So to everyone who has posted a comment here or on another message board, or has sent me an e-mail, exclaiming how awful Luis is, or how much respect you've lost for him, etc, FORGET IT! He fucking rules! Luis is a fucking genius... He is hysterically funny in my movie, as well as most every other movie you've ever seen him in... Ever since Carlito's Way I have loved that man, and you should too... I can't wait to work with him again.

Now, to everyone who has said negative things about me on various message boards and e-mails, well... The jury is still out. Obviously, I'm not to be trusted. We know that...

So why did I do it? Well, a couple reasons.

First of all, it was such a great practical joke that completely fooled the actors, I figured why not give you all a lil' taste as well. And though you may feel a bit betrayed, honestly, you have to admit, it's pretty fucking funny... (god, I hope you took that moment to admit to yourself that it's pretty fucking funny)... It's not an easy thing to pull a hoax like that, so you gotta take the opportunity when it comes... Or at least I do...

Second, IT WAS THE RELEASE OF MY MOVIE!!! I needed all the extra
buzz I could get! Yes, it was a shameless publicity stunt! Yes, Defamer, you had every reason in the world to be cynical!... There was some truth in my blog posting. Our tracking numbers were shitty, so I needed a little extra "oomph" there at the end. But Lions Gate knew about it (and they knew I was going to say, "Our tracking numbers were limp. YOU OWE ME!"), and reveled in the deceit... You can't trust those wily studios either...

There has been quite a bit of energy expended on a couple message boards and blogs about our lil "fight." This gentleman, Poland, even posted a blog over at The Hot Blogtalking about the career self-destruction I was going through, and it was met by some very spirited debate. From what I read, some of the people commenting got really impassioned, and for that I'm truly sorry (especially to "Lazarus," who defended me tooth and nail)... There were some who seemed legitimately concerned for my career longevity (in particular "Bodhizefa") and the damaging effect it would have, so I hate that any real emotion was expended for a practical joke.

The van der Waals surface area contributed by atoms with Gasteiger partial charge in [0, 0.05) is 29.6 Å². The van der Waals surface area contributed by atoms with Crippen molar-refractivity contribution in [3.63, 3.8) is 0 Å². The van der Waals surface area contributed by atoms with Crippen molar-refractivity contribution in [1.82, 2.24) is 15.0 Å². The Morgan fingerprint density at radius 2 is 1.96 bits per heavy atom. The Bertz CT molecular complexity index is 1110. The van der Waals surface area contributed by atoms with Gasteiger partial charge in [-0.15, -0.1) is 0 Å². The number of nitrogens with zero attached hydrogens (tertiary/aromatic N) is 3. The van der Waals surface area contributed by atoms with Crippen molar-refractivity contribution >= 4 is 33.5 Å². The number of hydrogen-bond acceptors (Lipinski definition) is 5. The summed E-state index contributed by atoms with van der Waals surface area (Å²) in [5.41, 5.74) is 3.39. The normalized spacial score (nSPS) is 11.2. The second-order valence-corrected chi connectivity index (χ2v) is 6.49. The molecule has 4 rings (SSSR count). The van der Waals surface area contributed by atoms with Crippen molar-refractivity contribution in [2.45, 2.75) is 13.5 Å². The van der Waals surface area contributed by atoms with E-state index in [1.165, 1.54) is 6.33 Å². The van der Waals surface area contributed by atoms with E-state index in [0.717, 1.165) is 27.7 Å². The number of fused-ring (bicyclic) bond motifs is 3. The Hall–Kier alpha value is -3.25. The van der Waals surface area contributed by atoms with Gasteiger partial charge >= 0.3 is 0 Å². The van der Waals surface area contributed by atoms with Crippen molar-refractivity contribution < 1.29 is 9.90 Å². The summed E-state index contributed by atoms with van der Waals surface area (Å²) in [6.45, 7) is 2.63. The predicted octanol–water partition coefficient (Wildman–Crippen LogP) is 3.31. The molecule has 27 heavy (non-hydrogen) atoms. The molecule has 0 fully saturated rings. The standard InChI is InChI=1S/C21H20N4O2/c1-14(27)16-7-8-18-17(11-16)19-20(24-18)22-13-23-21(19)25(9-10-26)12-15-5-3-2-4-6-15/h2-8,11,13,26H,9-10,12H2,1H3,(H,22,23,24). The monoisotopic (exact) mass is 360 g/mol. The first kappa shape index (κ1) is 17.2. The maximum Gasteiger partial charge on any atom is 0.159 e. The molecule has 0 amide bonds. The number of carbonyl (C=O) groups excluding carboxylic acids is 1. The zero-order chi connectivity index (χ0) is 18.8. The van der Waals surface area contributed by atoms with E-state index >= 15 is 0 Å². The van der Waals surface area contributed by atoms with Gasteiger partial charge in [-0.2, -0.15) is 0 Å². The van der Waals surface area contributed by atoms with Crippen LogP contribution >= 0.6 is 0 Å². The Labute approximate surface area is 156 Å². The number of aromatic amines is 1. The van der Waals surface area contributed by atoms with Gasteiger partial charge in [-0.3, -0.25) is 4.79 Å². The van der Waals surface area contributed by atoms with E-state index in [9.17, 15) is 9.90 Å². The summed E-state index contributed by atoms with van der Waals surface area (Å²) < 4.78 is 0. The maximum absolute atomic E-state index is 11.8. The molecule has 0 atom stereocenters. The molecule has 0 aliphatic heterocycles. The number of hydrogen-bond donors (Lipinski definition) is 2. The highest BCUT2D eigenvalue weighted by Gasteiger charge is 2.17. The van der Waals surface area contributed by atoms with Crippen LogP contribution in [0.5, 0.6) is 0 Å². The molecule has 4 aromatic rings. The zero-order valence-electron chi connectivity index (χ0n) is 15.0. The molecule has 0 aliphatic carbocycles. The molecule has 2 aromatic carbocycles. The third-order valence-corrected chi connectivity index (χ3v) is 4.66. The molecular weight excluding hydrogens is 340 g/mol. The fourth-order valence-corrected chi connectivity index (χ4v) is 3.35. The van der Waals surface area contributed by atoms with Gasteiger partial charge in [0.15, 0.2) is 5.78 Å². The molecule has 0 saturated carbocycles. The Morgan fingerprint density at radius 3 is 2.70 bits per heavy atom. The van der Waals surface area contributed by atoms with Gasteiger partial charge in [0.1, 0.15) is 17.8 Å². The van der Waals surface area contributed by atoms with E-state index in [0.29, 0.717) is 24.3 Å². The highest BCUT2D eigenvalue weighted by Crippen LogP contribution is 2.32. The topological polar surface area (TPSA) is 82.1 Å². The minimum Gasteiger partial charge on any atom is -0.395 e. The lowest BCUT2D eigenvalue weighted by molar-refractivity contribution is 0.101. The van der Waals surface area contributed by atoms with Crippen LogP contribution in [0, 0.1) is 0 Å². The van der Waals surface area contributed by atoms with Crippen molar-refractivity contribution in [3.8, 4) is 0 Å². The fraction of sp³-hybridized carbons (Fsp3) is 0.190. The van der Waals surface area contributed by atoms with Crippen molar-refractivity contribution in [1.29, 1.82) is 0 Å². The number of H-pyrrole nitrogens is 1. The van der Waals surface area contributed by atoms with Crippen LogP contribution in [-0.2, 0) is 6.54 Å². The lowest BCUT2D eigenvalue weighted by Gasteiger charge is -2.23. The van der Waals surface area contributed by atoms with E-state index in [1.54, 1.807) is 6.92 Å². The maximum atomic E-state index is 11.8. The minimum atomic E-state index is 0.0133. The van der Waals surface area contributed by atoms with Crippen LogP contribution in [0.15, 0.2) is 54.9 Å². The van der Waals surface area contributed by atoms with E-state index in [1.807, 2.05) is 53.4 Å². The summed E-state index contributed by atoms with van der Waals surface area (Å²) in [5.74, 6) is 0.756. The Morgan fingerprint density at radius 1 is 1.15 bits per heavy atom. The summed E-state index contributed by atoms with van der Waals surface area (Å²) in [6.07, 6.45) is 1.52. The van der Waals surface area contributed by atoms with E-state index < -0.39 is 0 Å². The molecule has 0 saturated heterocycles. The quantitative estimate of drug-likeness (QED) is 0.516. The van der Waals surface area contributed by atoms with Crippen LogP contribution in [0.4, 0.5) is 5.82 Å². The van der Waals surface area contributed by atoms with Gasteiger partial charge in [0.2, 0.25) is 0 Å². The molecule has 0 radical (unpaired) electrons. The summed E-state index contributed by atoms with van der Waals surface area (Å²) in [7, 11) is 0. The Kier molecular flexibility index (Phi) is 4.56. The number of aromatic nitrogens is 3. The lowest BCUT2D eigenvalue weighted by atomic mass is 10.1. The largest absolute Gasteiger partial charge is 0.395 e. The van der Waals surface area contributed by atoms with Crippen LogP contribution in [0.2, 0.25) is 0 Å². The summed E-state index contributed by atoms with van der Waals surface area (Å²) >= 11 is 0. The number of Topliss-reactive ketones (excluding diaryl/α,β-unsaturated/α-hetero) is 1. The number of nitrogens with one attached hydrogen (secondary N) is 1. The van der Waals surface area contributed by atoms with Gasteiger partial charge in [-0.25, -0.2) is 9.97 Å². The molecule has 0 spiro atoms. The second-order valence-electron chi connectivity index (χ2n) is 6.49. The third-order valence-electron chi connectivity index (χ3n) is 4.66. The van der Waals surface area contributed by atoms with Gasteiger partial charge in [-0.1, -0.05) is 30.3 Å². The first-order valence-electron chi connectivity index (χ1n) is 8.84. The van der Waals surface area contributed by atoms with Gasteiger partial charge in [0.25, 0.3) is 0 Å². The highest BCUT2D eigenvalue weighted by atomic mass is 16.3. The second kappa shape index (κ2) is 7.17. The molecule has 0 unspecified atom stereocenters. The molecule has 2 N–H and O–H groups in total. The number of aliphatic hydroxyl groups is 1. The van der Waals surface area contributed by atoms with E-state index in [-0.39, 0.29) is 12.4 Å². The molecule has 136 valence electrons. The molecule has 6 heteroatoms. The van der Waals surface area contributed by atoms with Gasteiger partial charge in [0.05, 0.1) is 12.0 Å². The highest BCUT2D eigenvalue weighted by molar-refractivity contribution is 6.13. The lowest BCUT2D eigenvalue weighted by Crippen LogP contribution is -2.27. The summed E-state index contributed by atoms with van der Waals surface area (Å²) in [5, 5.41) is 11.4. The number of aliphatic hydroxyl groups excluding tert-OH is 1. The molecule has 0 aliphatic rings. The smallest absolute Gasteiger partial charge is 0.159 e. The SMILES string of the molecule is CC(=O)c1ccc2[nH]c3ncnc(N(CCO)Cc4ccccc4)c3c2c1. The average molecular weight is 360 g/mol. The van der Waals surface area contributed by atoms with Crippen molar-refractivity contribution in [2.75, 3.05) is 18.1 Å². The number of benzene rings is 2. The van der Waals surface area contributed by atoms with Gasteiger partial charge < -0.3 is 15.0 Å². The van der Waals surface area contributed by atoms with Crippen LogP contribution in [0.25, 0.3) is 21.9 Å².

But what a practical joke it was...  
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hedwig

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« Reply #24 on: October 11, 2005, 12:06:22 AM »
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haha, cool. man, that director is a great actor.

mogwai

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Luis Fucking Guzmán
« Reply #25 on: October 11, 2005, 02:29:25 AM »
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yes, but where's the fooking footage of the reveal then? i'm 100% sure that luis got his freak on.

72teeth

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« Reply #26 on: October 11, 2005, 02:52:48 AM »
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Quote from: mogwai
yes, but where's the fooking footage of the reveal then? i'm 100% sure that luis got his freak on.


did you watch that new clip...
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mogwai

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« Reply #27 on: October 11, 2005, 02:59:16 AM »
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apparently not.

RegularKarate

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« Reply #28 on: October 11, 2005, 12:48:28 PM »
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It's funny because I was just about to post that I thought this was probably a joke.  I think only because the Guz doesn't strike me as someone who takes himself that seriously.

kotte

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« Reply #29 on: October 12, 2005, 03:24:18 AM »